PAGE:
BWW Reviews: WOLF HALL, Aldwych Theatre, May 17 2014

I've always felt that the best and (as I have grown older) the clinching argument for the British Monarchy is that it removes the necessity to think - or, heaven forfend, vote - for a Head of State. Advances in health have removed most, if not quite all, the terrifying risks of childbirth for both mother and baby, and bizarre though it is to retain primogeniture in the (still) United Kingdom, nobody would object to a princess's promotion to monarch these days. So the succession in the 21st century is more a subject for black comedy (see King Charles III) than a matter of life and death. It was not always so.

When Captain Blackadder called for a plan that was "as cunning as a fox who's just been appointed Professor of Cunning at Oxford University" he may well have had Thomas Cromwell in mind. The blacksmith's boy from Putney - an insult thrown at him that becomes a compliment (just how smart do you need to be to travel so far, so fast in the 1500s?) - is a fixer: a man who can get hold of stuff and get rid of stuff; including people if needs be. As his mentor Cardinal Wolsey's star fades with his failure to free King Henry from his embittered wife Catherine (childless save for Princess Mary, who doesn't count at all), Cromwell seizes his chance to engineer Henry's desired match with Anne Boleyn, stabbing a few enemies in the back and bringing an English bible to England en route. Cunning indeed.

Mike Poulton's adaptation hurtles through six years at the Court of St James in three hours of plotting and politicking. Like all the best historical fiction, it animates the familiar portraits (written and painted) and makes these names and faces human again, vulnerable and virtuous before our very eyes. Ben Miles' Cromwell emanates an almost obscene cleverness, sometimes barely able to stifle his smirks at the stupidity of others. But this is no caricature - Miles captures Cromwell's trauma at the death of his wife and two young girls in a London epidemic and, though seldom anything other than completely self-possessed, this Cromwell never forgets the stakes - which are as high as they come. Mr Miles may well gather a clutch of awards to rival Ms Mantel's, so good is he in making us love and fear Cromwell - as so many once did.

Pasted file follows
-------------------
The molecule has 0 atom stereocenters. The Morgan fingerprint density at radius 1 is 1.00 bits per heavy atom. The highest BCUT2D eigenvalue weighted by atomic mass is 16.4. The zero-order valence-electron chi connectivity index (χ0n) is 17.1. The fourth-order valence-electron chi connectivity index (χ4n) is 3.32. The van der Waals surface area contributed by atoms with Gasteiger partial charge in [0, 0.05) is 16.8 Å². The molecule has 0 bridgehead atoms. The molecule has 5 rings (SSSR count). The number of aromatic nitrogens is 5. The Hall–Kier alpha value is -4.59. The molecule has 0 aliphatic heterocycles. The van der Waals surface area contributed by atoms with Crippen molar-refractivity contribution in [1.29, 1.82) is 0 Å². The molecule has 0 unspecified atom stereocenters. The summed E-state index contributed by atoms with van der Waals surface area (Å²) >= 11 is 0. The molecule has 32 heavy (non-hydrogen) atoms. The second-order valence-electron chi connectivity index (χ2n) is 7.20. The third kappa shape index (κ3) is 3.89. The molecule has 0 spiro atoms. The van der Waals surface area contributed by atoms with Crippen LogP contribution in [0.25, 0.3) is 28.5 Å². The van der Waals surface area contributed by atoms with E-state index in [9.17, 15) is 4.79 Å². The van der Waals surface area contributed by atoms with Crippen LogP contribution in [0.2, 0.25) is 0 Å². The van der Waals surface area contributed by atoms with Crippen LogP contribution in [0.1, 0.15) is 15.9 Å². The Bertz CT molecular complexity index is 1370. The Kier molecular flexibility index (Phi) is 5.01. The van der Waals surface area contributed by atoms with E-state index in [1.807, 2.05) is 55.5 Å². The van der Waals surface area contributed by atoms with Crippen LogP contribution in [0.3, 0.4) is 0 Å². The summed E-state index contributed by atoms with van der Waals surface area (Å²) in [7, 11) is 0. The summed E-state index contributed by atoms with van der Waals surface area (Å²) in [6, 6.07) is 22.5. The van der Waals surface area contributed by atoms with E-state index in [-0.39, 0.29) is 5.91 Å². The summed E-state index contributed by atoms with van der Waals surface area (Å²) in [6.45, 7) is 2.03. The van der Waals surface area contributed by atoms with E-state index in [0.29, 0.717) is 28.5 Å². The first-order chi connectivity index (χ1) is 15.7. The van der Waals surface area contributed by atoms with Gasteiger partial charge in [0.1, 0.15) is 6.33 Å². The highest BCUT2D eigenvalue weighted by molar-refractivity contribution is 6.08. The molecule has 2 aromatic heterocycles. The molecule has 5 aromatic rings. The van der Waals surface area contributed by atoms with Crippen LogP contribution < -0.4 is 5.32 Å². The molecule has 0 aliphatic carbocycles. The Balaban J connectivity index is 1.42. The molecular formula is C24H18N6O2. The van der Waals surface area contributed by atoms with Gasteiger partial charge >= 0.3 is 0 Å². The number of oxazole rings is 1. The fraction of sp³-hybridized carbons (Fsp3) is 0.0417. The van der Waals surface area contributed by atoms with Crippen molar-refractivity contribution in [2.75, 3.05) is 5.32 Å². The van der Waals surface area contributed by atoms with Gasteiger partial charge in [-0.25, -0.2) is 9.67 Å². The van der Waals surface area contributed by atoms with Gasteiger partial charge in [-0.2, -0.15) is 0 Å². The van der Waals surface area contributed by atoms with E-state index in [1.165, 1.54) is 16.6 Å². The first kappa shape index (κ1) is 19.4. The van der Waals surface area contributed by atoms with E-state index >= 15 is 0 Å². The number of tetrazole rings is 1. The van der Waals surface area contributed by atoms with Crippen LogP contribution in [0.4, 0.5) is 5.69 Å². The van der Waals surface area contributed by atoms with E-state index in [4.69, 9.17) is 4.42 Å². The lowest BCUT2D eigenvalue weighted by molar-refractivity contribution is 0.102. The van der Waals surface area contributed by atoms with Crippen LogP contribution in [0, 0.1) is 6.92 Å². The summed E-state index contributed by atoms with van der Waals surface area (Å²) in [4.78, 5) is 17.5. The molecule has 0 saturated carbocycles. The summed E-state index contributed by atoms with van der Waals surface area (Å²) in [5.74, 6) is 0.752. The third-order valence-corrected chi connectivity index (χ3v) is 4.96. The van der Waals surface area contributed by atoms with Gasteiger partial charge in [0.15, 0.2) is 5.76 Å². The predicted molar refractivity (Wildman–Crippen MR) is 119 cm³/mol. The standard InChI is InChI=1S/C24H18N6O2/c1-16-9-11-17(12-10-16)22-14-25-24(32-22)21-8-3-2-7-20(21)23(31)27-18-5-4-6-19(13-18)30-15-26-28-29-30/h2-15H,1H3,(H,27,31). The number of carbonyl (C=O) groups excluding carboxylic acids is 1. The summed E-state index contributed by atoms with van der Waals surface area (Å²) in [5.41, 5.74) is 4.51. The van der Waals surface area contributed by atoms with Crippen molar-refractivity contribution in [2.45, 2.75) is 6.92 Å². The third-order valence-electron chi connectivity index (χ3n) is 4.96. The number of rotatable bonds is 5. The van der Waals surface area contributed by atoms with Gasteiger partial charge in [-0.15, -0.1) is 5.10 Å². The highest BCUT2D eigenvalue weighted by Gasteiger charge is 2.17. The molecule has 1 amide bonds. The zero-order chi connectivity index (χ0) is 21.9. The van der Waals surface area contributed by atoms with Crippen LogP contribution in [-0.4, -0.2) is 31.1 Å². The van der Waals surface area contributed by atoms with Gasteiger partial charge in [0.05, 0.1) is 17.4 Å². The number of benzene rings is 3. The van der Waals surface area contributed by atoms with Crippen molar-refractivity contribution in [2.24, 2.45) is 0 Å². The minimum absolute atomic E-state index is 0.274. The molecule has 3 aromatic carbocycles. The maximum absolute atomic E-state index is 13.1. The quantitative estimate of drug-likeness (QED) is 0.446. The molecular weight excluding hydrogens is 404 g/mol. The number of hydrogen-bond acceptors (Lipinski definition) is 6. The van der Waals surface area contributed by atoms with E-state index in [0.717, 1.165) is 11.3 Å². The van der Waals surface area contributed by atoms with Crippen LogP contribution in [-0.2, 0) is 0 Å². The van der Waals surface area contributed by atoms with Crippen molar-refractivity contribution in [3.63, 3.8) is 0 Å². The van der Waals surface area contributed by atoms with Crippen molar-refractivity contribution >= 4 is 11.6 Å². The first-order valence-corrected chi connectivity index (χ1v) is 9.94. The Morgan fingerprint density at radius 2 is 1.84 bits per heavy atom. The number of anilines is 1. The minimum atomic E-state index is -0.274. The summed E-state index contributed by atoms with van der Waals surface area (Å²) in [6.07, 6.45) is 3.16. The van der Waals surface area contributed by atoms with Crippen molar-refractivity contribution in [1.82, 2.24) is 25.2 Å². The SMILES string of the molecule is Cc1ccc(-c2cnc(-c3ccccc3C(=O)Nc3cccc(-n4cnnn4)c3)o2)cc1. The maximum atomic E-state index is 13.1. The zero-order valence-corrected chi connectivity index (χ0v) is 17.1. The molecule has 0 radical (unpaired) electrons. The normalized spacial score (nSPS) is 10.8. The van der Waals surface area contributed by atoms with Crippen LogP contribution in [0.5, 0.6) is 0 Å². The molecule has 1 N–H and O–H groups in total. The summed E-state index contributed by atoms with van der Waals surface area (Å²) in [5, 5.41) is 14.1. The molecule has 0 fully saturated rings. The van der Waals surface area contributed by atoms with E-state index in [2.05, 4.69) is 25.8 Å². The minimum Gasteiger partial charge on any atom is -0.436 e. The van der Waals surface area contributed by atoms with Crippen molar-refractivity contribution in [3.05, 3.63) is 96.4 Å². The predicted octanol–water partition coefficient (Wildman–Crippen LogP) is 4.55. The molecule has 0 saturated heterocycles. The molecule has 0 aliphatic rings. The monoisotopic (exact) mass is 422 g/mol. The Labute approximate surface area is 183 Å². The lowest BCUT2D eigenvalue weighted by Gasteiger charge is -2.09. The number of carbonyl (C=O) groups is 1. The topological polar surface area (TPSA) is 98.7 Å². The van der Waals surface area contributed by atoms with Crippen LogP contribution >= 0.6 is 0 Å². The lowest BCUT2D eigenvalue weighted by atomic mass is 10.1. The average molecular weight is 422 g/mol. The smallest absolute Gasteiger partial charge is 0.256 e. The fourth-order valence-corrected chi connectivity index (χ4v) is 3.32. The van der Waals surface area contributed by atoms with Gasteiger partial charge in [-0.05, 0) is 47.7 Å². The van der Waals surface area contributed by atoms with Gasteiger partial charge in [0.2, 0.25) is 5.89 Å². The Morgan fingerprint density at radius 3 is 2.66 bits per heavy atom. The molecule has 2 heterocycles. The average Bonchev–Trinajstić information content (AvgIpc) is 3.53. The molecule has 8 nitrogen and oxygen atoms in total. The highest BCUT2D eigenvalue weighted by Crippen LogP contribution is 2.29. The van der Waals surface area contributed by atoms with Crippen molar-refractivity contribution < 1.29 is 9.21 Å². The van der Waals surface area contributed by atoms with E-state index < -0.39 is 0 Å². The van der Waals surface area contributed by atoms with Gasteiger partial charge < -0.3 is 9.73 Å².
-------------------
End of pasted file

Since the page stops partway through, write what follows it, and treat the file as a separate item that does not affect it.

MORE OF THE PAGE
If Mr Miles is utterly compelling, there's plenty more to admire in a uniformly splendid cast. Nathaniel Parker's King Henry can be as jovial as Sid James's in Carry On Henry (see how deep this stuff goes in our culture?), but bares his teeth when his royal arrogance is challenged, showing just enough to suggest that Anne Boleyn will be more victim than wife. Lydia Leonard's features slowly harden, as Anne's ruthless pursuit of the crown metastasises from ambition to hubris, her promises of a male heir proving one gamble too far. Paul Jesson dominates the opening scenes, his cynical, funny, alas ageing, Wolsey unable to pull the King's strings as once he did, an exile despite remaining a favourite. Icy, hurt and with the look of cold steel that suggests that Cromwell, who could judge character, was not wrong in claiming that she would have made a great general in war, Lucy Briers defines the danger of a woman scorned as the rejected Catherine of Aragon.

On a plain set of grey marble walls suggesting the grey Northern European weather, so different from that of Rome (and differences with Rome underpin every scene), director Jeremy Herrin maintains the claustrophobic atmosphere one finds in courts the world over. Anna Josephs' costumes are beautiful to behold, telling us much about the vanities of those who don them. Paul Constable's lighting design - so often the biggest difference between the West End and the Fringe - is worth the ticket price alone, as good in its manipulation of shade as I have seen in any production.

The Royal Shakespeare Company's work at the Aldwych has reminded me of the BBC's celebrated adaptation of events in the court of Ancient Rome - I, Claudius. That was so good, I read Robert Graves' two volumes twice. I may well do the same with Ms Mantel's.

Wolf Hall & Bring Up The Bodies continue at the Aldwych Theatre until 6 September

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From This Author Gary Naylor

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